Snow weight might be concerning if you have delicate or new woody plants or trees, so be sure to watch any build-up carefully, and remove when it becomes too heavy to prevent limb breakage.

Climate Change and Global Warming



As our global climate changes, our growing zones have begun to shift as well.  The USDA is continuing to collect data and research, and updating the map as needed.  However, temperature ‘swings’ are also becoming more common, so extreme and abnormal temperatures have been recorded more frequently.  

Since the Hardiness Zone map does not take them into consideration, gardeners must always be prepared for ‘cold snaps’ and ‘heat waves’.  Again, winter mulch is recommended for any tender or newly-planted areas, and extra shade and water is appreciated by plants in extra hot summers.  Being prepared for extremes always increases survival rate – it’s very rare to be able to predict whether it’s needed or not, but it’s better to be prepared rather than sorry!  


Heucherella ‘Solar Eclipse’

If you have new plantings, remember to give them a little extra TLC, as mentioned in the previous paragraph.  Extra water, shade, mulch, and attention are all good ideas.  Baby plants need some, well, babying.  They haven’t stretched their thirsty roots out very far, and their leaves and crowns may be used to greenhouse conditions and not the ground freezing solid quite yet.  A little care goes a long way to set them up for future success!

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What is a Growing Zone? How to find yours!


USDA growing zones are determined by the average winter extreme low temperature. This means the USDA has collected data from hundreds of research stations across the country to determine what the lowest average temperature is in each spot every year.  They then build or adjust the map of Hardiness Zones to illustrate what kinds of plants will survive the winter temperatures in each area.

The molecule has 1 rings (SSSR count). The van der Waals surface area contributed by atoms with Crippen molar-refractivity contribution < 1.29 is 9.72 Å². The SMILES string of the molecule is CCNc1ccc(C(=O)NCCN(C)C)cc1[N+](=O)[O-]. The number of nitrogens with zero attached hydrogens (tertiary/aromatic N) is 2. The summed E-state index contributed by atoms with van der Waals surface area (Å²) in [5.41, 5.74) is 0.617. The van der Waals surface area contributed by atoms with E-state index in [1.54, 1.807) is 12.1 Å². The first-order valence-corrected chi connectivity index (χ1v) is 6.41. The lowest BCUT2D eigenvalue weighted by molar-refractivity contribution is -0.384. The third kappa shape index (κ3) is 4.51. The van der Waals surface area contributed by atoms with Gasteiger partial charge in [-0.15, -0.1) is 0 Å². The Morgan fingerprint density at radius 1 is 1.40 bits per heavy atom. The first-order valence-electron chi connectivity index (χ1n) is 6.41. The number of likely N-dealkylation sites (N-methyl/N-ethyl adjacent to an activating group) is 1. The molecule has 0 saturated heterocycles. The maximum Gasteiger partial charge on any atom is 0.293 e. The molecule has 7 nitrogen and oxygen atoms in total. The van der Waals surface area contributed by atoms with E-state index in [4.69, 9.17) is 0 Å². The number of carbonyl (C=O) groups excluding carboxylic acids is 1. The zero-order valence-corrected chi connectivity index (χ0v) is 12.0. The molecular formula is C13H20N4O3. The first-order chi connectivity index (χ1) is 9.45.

This doesn’t take into consideration any abnormal extreme low temperatures, so sometimes there can be lower than average temperatures to watch out for.  Luckily, natural forces aside, the USDA Hardiness Zones map is usually very accurate, and when used correctly, can be one of the most useful tools you can use to determine which plants will grow and thrive in your garden, and survive your winters and/or summers!

Finding your Zone

To see an interactive and more detailed map (including a zoom function and to search by zip code) please visit the USDA’s map website: here:http://planthardiness.ars.usda.gov/phzmweb/interactivemap.aspx

Here is the current USDA Plant Hardiness Zones Map, with half-steps.


To find your zone, look for your region, state, and approximate city area.  Then use the key to determine what zone the color represents.  That will be your Growing Zone.  For best results in your garden, only purchase and plants rated for your zone – plants that do not mention your particular zone may not survive the average winter/summer temperatures in your area.